Sales and Sales Leadership Lessons from Lou Piniella and the Umpire

Posted by Dave Kurlan on Tue, Jun 23, 2009 @ 06:06 AM

Last night on the MLB Network, I heard Don Denkinger, a former major league baseball umpire, tell a very funny story about former Yankee player and current Cubs manager Lou Piniella.

The pitch came across the plate and Denkinger called strike one.

Piniella thought the pitch was low, turned, and asked, "where was that pitch at?"

Denkinger responded, "Lou, don't you know that you can't end a question with a preposition?"

Piniella steamed for a moment and called time out.  "OK, where was that pitch at, ass hole?"

There are some great sales and sales leadership lessons embedded in this funny story.  Can you extract any of them?

I'll identify the winners later this week.

(c) Copyright 2009 Dave Kurlan

Topics: Dave Kurlan, sales management, sales leadership, lou piniella, don denkinger, Lessons

Entering Sales - a Ten-Year Old's Perspective

Posted by Dave Kurlan on Mon, Dec 11, 2006 @ 18:12 PM

I'm going a little off topic today, but not way off topic.  I received an email from Tom Schaff, president of Exponentia Growth Systems.  He sent along an email he received from one of his clients, Dave Kruse, who attached his Ten-Year Old daughter Karissa's Halloween Wish.

It reads:

"I wish I could be a salesperson.  I would love going to work daily.  Every day someone new would come into my life.  I would have a partner who would be my dad.  Money would come easy.  People would know I could help them.  They could help me by buying more stuff and I would make more money.  I could help them by giving them beautiful molding."

The reason I passed this on is because Karissa's dad, Dave, has such a healthy concept of what it means to be successful in selling.  He must talk with her often about his day and those conversations must include his mentions of loving what he does, and helping people who come into his life.  It's so easy to talk about prospects in a negative way and we hear many salespeople do just that. What if all of your salespeople believed that money would come easily and that people knew your salespeople could help them?  How much more successful do you think they would become?

The collection of beliefs, possessed by your salespeople, is what we call Record Collection.  This collection can either support or sabotage their outcomes.  It's important to know and understand their records or beliefs so that you can better understand why they get the outcomes they get.  Objective Management Group, in its analysis of each salesperson ,uncovers up to 64 self-limiting records.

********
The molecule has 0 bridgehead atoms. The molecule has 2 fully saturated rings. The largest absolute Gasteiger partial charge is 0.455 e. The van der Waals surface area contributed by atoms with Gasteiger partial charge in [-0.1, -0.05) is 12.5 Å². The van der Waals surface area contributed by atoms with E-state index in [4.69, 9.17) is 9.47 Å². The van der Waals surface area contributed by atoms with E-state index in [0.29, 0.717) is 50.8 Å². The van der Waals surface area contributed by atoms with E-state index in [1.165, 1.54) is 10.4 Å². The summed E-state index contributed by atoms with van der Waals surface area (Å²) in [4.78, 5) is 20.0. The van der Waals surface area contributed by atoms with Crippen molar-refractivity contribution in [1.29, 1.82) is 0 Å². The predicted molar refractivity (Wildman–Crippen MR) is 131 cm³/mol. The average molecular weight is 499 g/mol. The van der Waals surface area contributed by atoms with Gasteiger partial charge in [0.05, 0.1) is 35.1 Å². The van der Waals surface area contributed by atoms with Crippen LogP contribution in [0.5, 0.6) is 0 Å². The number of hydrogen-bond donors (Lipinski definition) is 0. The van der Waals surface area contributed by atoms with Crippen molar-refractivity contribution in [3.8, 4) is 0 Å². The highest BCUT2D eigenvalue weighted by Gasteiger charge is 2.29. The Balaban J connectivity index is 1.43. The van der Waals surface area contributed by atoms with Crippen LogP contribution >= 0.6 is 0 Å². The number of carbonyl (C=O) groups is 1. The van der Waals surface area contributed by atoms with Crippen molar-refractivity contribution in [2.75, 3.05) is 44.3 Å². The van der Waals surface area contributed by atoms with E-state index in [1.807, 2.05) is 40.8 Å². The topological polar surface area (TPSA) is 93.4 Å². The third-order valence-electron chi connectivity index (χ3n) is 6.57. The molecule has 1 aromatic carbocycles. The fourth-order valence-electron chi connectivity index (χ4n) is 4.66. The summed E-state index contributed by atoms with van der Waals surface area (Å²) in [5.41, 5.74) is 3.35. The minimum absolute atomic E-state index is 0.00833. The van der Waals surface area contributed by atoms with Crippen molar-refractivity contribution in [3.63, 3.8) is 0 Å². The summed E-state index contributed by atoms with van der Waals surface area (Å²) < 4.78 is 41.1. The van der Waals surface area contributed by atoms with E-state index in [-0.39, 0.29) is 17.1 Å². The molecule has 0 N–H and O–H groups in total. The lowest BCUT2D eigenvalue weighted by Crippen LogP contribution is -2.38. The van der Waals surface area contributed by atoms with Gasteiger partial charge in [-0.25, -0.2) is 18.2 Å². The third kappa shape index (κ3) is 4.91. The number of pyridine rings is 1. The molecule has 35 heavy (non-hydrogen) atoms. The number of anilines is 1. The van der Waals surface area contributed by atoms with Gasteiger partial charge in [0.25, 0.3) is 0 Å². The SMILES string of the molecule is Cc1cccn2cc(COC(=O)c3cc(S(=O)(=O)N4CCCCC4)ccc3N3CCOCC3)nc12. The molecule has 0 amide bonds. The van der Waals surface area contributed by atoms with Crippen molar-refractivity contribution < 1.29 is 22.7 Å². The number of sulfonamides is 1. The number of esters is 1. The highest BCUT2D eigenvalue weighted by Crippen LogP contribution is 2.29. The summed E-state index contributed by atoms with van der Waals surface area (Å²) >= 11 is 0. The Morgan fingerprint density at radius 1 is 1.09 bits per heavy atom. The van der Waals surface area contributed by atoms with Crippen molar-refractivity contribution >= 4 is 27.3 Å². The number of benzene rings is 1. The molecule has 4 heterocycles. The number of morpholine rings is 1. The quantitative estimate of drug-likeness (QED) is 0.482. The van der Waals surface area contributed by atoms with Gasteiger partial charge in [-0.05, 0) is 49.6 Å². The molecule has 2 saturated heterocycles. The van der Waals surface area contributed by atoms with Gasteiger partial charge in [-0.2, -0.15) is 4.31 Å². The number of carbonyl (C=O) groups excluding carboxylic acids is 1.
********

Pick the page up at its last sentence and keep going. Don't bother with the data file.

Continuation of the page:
Thanks Karissa, for putting into words what most salespeople are unable to write.

© Copyright 2006 Objective Management Group, Inc.

Topics: selling, Management, Lessons

Lights Out Sales Performance

Posted by Dave Kurlan on Mon, Jun 05, 2006 @ 21:06 PM

I noticed that a red traffic light in town was out so I called the town, got connected to the department in charge of lights and let them know.

'You said this was on Computer Drive? That's the state's responsibility.'

'You want to let them know?'

'I said it's the state's responsibility. You'll have to call them yourself.'

'Don't you live in this town too? Don't you care?'


When you ask your salespeople how a call went and they say good;

When you ask if you'll be getting the business and they say no;

When you ask why and they give you one of the following reasons:

  • relationship with the competition;
  • price;
  • not ready;
  • not the right person;
  • no money;

it's just like the person who says it's not their problem, but someone else's. Oh yeah? Well go back and build a great relationship. Sell value. Create some urgency. Get to the right person. Help them find the money. Don't let your salespeople behave like government employees. Make them take some responsibility or tell them they can go and work for the government where their behavior will be appreciated.

(c) Copyright 2006 Objective Management Group, Inc.

Topics: coaching, Management, Lessons, Performance

Sales and Sales Management One Liners

Posted by Dave Kurlan on Sun, Jun 04, 2006 @ 11:06 AM

When you think of one-liners, you probably expect one-liners that help you close a deal or handle objections. In this article, my one-liners are exactly that. MY ONE LINERS - favorite originals I challenge my audiences with. Here are my top then:


  • How many salespeople would you hire if you knew they would all succeed?
  • The concept of reaching goals is outdated. We should be striving for overachievement.
  • The Pipeline, if managed properly with the right tool should be the single most accurate predictor of future sales revenue. Do you have gold bullions or lumps of coal in yours?
  • Most top performers are mislabled. They may be managing more revenue than anyone else but that makes them good account managers not top performers. Take their accounts away, accounts they may have inherited, ask them to go out and sell something and see what happens.
  • Companies with a stable sales organization have a turnover problem - not enough turnover.
  • Are your sales managers doing everything they should be doing to grow your company? Most CEO's can't answer this because they don't know what their sales managers should be doing.